I’ve been facilitating generational diversity seminars for years, and the discussion that happens has become so predictable it’s almost dull.  Either the room is dominated by Baby Boomers complaining about the laziness and entitlement mentality of Gen Y, or the room is full of Gen Y complaining about Baby Boomers who are “retired in place” and don’t want to try anything new.

Until recently, that is.  During a generational diversity session for new construction supervisors my expectations got taken for a ride.  It started with the usual complaining about laziness and entitlement, but when I took a poll I discovered I was the oldest person in the room (and I’m Gen X).  They were Gen Y, and they were complaining about their own generation.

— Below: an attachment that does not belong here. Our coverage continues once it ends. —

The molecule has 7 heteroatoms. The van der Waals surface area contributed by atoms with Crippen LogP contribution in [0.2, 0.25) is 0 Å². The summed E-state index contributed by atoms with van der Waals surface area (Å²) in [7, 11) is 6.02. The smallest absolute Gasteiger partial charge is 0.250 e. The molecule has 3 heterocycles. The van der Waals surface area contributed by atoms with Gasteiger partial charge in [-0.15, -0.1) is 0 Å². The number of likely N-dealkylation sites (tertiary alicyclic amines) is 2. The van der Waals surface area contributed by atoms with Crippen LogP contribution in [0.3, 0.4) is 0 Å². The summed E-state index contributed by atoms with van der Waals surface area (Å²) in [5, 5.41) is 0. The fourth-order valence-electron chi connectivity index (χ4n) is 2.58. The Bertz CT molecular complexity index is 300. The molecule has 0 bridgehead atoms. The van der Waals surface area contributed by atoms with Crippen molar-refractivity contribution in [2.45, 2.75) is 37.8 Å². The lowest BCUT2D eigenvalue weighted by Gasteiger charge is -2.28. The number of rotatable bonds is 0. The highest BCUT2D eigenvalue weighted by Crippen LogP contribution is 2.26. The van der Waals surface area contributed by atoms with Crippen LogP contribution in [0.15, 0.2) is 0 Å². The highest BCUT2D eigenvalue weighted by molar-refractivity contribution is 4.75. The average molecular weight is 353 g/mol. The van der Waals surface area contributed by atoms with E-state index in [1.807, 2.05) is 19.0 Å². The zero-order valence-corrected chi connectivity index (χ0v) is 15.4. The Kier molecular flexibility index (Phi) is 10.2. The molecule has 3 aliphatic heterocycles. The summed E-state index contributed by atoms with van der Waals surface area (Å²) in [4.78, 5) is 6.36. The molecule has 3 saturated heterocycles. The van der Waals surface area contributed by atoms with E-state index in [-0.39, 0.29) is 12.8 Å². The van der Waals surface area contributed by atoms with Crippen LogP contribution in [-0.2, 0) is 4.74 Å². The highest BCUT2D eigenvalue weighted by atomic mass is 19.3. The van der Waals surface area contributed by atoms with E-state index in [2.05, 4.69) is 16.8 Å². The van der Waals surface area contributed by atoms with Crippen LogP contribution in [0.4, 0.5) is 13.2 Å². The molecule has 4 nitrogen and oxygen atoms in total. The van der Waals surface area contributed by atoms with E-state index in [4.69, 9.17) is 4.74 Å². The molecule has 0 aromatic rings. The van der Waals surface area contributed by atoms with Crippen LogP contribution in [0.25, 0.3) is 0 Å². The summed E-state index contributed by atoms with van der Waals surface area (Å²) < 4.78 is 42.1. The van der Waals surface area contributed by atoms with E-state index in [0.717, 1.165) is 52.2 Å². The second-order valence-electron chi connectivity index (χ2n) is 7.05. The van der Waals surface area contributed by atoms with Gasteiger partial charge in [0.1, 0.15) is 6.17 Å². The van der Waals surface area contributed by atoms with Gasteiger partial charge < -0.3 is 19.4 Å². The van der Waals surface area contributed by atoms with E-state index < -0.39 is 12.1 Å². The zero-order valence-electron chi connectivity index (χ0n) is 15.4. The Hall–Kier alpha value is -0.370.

My usual response to complaining Boomers is to remind them that they are Gen Y’s parents, and to talk about leveraging the strengths of the generation and not relying on age-old stereotypes.  That strategy was clearly not going to work in this case.  At first I wondered what the Boomers in these construction companies had done to poison the minds of these young folks against themselves.  But then I began to see that it was really just about an industry culture.  In construction, everything is about hard work.  People who don’t work hard are the greatest evil supervisors consider themselves to face.   So if I force people to see their challenges through the lenses and filters of a generational diversity framework, they will make whatever connections they can make.

Next time I teach a class like that I think I’ll stay away from the topic altogether…

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